UPDATE: Gwinnett County schools have won the 2010 Broad Prize, the highest honor awarded to an urban district.
“Gwinnett County has demonstrated that an unwavering focus across a school system – by every member of the district and the community – can lead to steady student improvement and achievement,” Education Secretary Arne Duncan said in announcing the award. “Districts across the country should look to Gwinnett County as an example of what is possible when adults put their interests aside and focus on students.”
More than half of Gwinnett’s students are African-American or Hispanic, and half are eligible for subsidized lunches.
For the second year in a row, the Gwinnett County school system has been honored as one of the five best urban districts in the country by the Eli and Edythe Broad Foundation.
If Gwinnett goes on to win the top prize, which will be announced today in New York, Gwinnett seniors will share$1 million in college scholarships. That would be an impressive achievement for Gwinnett, particularly in a state where education reform has come so slowly.
It’s too bad, then, that Gwinnett public schools and those who lead them don’t get much respect closer to home.
In 2007, for example, the duly-elected Gwinnett school board decided against granting charter-school status to Ivy Prep, a proposed all-girls middle school and high school in Norcross, in part because it questioned the value of such a school. The state Board of Education then decided to override Gwinnett’s decision, approving creation of Ivy Prep as a state charter school and eventually diverting hundreds of thousands of dollars in state aid to the school from Gwinnett public schools.
That was quite a break from tradition in Georgia, where public education has always been delivered by local government, not the state. In fact, the Georgia Supreme Court is now considering whether state officials overstepped their bounds by making such a major change in policy without first seeking voter approval through a constitutional amendment.
The court’s decision is likely to turn on legal arguments and debate over the current wording of the constitution. However, the legal fight could have been avoided altogether if legislators had asked voters to approve the significant shift in philosophy in the first place.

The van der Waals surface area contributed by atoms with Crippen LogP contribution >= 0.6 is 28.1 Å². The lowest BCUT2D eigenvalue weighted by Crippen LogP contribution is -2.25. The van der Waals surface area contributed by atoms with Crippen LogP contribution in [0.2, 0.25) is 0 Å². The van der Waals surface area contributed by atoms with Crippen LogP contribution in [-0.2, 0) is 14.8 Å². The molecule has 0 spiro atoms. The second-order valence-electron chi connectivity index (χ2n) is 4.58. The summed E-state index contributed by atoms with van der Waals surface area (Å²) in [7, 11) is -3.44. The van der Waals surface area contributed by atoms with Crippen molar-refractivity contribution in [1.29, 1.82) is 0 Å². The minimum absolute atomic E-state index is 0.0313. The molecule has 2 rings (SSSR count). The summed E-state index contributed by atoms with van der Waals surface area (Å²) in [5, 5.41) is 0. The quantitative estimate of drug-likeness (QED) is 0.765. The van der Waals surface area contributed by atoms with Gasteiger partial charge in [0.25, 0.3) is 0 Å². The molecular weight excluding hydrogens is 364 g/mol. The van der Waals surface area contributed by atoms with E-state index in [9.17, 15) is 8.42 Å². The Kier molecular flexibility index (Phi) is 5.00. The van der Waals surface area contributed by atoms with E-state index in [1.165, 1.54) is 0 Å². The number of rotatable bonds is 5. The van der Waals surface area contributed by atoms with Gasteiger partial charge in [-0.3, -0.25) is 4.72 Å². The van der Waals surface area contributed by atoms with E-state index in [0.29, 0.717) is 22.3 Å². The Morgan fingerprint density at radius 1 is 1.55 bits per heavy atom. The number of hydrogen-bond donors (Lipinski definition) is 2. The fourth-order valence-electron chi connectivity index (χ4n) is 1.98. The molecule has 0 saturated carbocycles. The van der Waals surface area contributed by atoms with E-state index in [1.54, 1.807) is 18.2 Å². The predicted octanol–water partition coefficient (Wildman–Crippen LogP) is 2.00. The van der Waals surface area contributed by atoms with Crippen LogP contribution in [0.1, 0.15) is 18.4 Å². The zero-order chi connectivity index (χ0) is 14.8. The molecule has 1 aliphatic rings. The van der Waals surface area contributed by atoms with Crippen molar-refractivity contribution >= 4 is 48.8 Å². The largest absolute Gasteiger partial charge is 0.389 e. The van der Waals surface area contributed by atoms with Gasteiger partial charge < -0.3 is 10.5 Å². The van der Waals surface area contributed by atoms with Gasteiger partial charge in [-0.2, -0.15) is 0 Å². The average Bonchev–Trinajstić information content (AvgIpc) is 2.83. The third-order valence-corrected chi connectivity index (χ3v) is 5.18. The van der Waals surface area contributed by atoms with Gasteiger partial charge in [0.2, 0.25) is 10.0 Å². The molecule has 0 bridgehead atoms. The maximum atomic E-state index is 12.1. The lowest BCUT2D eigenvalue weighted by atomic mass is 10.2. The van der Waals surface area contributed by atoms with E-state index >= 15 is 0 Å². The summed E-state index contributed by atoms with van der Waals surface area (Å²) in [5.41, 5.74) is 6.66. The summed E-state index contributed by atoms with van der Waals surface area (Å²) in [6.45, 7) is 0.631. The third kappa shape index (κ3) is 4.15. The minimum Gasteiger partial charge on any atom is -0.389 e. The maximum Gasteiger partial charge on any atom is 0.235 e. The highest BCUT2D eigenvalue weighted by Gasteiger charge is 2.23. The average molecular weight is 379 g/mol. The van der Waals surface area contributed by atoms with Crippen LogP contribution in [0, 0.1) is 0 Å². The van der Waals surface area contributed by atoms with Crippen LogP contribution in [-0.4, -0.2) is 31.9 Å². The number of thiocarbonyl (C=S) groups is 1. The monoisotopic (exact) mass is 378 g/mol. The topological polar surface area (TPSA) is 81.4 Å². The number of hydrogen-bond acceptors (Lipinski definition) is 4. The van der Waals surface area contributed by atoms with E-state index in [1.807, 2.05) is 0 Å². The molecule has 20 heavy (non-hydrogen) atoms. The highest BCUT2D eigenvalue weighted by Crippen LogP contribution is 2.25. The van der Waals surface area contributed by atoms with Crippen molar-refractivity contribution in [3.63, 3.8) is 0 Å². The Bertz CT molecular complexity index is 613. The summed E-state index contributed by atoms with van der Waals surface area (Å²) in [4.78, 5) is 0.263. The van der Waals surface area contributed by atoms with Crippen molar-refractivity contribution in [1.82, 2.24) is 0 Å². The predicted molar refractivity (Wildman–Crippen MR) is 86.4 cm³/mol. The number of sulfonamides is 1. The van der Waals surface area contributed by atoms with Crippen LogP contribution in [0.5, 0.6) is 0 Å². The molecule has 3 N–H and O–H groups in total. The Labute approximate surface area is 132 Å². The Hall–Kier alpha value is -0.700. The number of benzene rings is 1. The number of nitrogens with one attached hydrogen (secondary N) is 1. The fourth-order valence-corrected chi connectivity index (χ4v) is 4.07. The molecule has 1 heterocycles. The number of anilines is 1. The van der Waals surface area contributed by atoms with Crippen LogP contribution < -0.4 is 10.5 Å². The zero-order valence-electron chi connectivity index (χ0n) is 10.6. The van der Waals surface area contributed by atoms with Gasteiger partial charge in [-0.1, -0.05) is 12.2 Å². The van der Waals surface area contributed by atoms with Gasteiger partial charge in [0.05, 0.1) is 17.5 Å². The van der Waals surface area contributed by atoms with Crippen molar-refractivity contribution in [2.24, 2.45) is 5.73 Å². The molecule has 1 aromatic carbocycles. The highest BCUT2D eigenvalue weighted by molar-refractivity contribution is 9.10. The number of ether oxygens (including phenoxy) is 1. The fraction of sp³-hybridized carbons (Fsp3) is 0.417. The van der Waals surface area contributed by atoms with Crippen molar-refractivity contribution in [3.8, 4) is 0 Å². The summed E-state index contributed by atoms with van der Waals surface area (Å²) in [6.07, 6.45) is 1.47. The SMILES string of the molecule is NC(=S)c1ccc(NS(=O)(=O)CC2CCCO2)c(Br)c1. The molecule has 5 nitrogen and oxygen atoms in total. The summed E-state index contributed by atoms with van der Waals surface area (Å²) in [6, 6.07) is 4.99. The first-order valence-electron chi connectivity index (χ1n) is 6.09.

But that’s not going to happen. Rather than put the question to voters directly, state leaders are using a piecemeal, low-key effort to dramatically alter public education in this state without anyone noticing.
Take vouchers. In every state where the question of school vouchers has been put to a vote, the concept has been defeated. So Georgia backers of the proposal have taken an incrementalist approach.
In 2007, the Legislature passed a voucher program limited to special-needs students. In 2008, it came very close to passing a voucher program for students in poor-performing schools, and in 2009 the Senate Education Committee approved a statewide voucher program that would not have required voter approval.
Two years ago, legislators also approved a measure that in effect allows taxpayers to pay their state taxes directly to private schools. For every dollar contributed to a private school scholarship program, a dollar is deducted from your state taxes. Last year, the program diverted $25 million from state coffers to private schools.
And in 2004, Gov. Sonny Perdue tried to weaken a long-standing constitutional provision that bans the use of state money “directly or indirectly, in aid of any church, sect, cult or religious denomination or of any sectarian institution.”
Without the change, Perdue and others claimed, lawsuits were already coming down the pike that would make it illegal for groups such as the Salvation Army, YMCA and Boys & Girls Clubs to sign contracts with the state to provide social services.
Opponents, however, claimed that the proposed change was actually intended to allow payment of school vouchers to religious institutions, a charge that Perdue and others denied vehemently.
Fine, opponents said. Amend the resolution to clarify that it doesn’t address vouchers, and we’ll support it. Perdue refused, and the bill died.
Six years later, the Salvation Army and other groups are still contracting with the state, and those trying to whittle away at public education in Georgia still have their carving knives out.